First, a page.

I also really wanted to do it because I wanted to show that a filmmaker of color could make a very British movie that had everything we knew so well and could do it authentically and effectively. The idea of restricting us -- "Ok, you guys are great at urban movies. You guys are great at comedies" -- I wanted to show how shallow that view is.
Once you got around to making a period film, were there any special challenges? At the post-screening Q&A at the Athena Film Festival, you talked about how it was horrifying to see your actresses in these really constricting outfits.
I wore a corset at the BAFTA awards, and let me tell you, I wish I had not. It was so painful. The wigs take a long time to redo. To put all the underwear on, to put the dresses on, takes a long time.
Did you find any beauty guides that pertained to black women in the 18th century that you could use as a reference?
That pertained to black women, no. I found beauty guides that pertained to white women, which was quite interesting because, you know they had that great big high hair that Dido has in the movie as well. I found things like how they would use horse hair to add to their own hair to make it higher, how they would use vegetables and things like that to make rouged cheeks and things like that, but nothing specifically pertaining to black women.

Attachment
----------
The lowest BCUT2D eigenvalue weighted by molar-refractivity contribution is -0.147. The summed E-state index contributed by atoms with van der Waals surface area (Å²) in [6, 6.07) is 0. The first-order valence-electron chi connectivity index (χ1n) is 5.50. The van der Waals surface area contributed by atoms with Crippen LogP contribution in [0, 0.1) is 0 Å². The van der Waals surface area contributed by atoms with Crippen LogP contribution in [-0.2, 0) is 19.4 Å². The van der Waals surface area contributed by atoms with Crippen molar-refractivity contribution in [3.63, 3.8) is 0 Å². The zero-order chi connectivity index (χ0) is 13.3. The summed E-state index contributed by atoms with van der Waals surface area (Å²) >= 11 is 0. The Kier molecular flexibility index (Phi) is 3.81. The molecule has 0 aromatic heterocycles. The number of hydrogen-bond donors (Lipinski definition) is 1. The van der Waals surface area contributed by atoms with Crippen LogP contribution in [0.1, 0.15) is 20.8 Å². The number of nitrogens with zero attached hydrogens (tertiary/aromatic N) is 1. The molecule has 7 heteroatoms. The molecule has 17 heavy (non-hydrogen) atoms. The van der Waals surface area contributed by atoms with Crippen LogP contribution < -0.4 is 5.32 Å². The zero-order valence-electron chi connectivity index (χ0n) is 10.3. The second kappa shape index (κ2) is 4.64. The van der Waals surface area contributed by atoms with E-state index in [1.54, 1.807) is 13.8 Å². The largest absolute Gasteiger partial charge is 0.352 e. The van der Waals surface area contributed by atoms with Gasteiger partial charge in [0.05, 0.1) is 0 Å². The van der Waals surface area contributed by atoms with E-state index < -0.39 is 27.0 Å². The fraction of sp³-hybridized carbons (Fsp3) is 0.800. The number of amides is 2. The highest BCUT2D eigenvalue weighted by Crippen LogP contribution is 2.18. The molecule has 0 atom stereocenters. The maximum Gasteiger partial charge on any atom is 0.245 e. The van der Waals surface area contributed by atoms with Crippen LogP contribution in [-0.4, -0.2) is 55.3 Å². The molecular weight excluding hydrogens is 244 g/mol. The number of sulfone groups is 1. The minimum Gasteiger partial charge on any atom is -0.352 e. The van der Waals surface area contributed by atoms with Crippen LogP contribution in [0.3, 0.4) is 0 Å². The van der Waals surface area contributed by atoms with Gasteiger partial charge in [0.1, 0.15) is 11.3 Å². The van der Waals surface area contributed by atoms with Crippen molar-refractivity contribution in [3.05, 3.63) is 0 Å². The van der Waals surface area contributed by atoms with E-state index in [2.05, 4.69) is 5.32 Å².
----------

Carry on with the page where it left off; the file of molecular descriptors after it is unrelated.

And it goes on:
That's also why you don't really see Gugu's character Dido with very much makeup on, with any makeup on, really -- she's particularly nude-faced in the film because the reality of where she would have found anything that would have been appropriate for her, I couldn't find it.
Was there any horse hair in any of the actresses' wigs?
Yes, there was a lot. I'm not going to tell you who. That's also why it took so long to do hair; their hair was absolutely spot-on in terms of period hairstyles.